The Spark of Sandra Day
by Susan Marquez
Any musician who has spent time on the road knows what a treat a home-cooked meal can be. Sometimes, it is just nice to see a familiar face and get a heartfelt hug. Musicians on the bluegrass circuit from Canada and along the eastern seaboard of the United States, all the way down to Florida have come to know “Sparky” Sandra Day. She is a superfan in a motor home who loves nothing more than to go to music festivals. “Everyone who knows me knows I have an open-door policy,” she says. “Even if I’m not at the R.V., folks can go on in and rest, or help themselves to something to eat.”
Sandra is like the sweet grandma you can’t wait to see again. “My whole life, I would never allow anyone to call me by a nickname,” she laughs. “Not even ‘Sandy.’ But after time on the Radio Jamboree, someone called me ‘Sparky’ and that name stuck. I decided I can’t fight it, so I embraced it! A lot of the kids also call me ‘Mama Bear,’ a name I love.” Sandra laughs a lot. She tells stories about herself, on herself, and she cracks herself up. “I have had a heck of a life!”
A native of Ottawa, Sandra says that when she was in
high school, the Canadian government came into the schools and gave assessment tests. “I graduated high school on June 26 and on July 9 I started a job with Canada Border Services Agency as a customs inspector on the Canadian-United States border. I did that for thirty years.”
Sandra says her father had a guitar, but he never played it. “He loved music and he loved dancing, so he took my sister and me to hear music and dance when I was growing up.” As a teenager, Sandra spent ten years in a music conservatory, then another five years studying music theory.
“I studied piano, but who wants to lug a 500-pound piano around? I could have been a music teacher, but that did not interest me. I finally started to play the keyboard, which was smaller and more accessible. I played classical music at first, but then learned some country music.”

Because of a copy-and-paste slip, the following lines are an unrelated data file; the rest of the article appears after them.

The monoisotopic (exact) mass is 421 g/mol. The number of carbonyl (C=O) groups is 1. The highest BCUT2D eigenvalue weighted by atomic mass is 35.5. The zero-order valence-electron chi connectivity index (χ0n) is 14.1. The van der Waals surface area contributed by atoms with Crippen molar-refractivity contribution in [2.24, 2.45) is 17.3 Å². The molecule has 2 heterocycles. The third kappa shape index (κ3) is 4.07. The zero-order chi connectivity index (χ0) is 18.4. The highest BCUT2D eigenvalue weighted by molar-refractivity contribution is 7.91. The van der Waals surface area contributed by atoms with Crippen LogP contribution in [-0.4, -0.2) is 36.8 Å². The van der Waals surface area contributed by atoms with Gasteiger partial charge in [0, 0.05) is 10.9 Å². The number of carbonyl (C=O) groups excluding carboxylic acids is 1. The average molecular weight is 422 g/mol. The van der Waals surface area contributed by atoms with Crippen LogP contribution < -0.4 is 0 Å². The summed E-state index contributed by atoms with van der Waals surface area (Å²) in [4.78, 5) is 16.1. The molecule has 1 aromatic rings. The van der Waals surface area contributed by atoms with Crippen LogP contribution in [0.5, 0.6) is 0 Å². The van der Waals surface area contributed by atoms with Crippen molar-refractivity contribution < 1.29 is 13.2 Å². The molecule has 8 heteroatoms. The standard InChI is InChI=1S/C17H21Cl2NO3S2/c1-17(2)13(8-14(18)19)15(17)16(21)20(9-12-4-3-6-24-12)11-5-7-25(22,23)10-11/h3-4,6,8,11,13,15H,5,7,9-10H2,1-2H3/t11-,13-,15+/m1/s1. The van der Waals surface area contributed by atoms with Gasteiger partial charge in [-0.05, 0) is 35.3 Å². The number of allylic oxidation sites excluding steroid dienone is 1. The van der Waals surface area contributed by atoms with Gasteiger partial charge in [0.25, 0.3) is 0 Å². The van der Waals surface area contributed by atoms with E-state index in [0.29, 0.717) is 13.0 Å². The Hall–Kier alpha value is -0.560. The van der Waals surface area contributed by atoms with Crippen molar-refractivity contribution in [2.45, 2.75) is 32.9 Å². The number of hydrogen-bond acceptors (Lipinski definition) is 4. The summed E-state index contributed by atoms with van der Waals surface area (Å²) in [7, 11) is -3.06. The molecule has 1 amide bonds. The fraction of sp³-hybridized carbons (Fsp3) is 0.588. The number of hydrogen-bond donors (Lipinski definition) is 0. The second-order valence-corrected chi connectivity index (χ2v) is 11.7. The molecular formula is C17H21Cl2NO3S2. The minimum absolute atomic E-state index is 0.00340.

Her second husband shared her love for music, and the couple enjoyed camping and going to festivals. They followed country music artists until they discovered bluegrass. “Bluegrass people are so nice.” Sandra explains that until about twenty to twenty-five years ago, there wasn’t much bluegrass music in Canada. “I began to connect with a few bands, and we would feed them at the festivals. We adopted some of the younger bands and became like grandparents to them.”
When Sandra’s husband passed away eleven years ago, she had to do some soul searching to decide if she went to the festivals because of her husband, or if it was something she would enjoy doing on her own. “I took a leap of faith and got in the motor home,” she says. “I headed east and traveled to New York, Vermont, Pennsylvania, and other eastern states along the east coast. She has been traveling on her own ever since, driving down to Florida, and other areas of the United States and Canada. “I once attended three different festivals in one day!” A self-proclaimed vagabond, Sandra says that Covid has been difficult for her.
“I’m a social butterfly,” she exclaims. “I can’t wait to get back on the road and go to some festivals. I need to be with my people.” She attended 17 festivals from January to March 2020. “In 2019, I stopped counting at 130 events!”
Sitting in the house for so long has made Sandra ready to gas up the motor home and hit the road as soon as it is safe to do so.
Sandra has become an accomplished photographer, and over the years she has taken many photos of musicians while on the road.
“I don’t even call it photography,” she says. “I call it ‘fun-tography.’ I do it for free, and the bands love it. I admit I’m spoiled. I get a lot of wonderful VIP treatment because of my photography.”
Some people are just born lucky, and Sandra may well be one of them. She has won six or seven Martin guitars, including one she won at a plowing match in Nashville. Except for a couple that are autographed, she has given them all away to budding musicians. “It’s an awesome feeling to provide kids with new instruments.” Her latest win was a LOAR mandolin she won during a radio station giveaway. The mandolin was donated by Pinecastle Records to commemorate Lorraine Jordan and Carolina Road having a number one hit for one year running. Sandra gave the mandolin to a 12-year-old girl who wanted to learn how to play.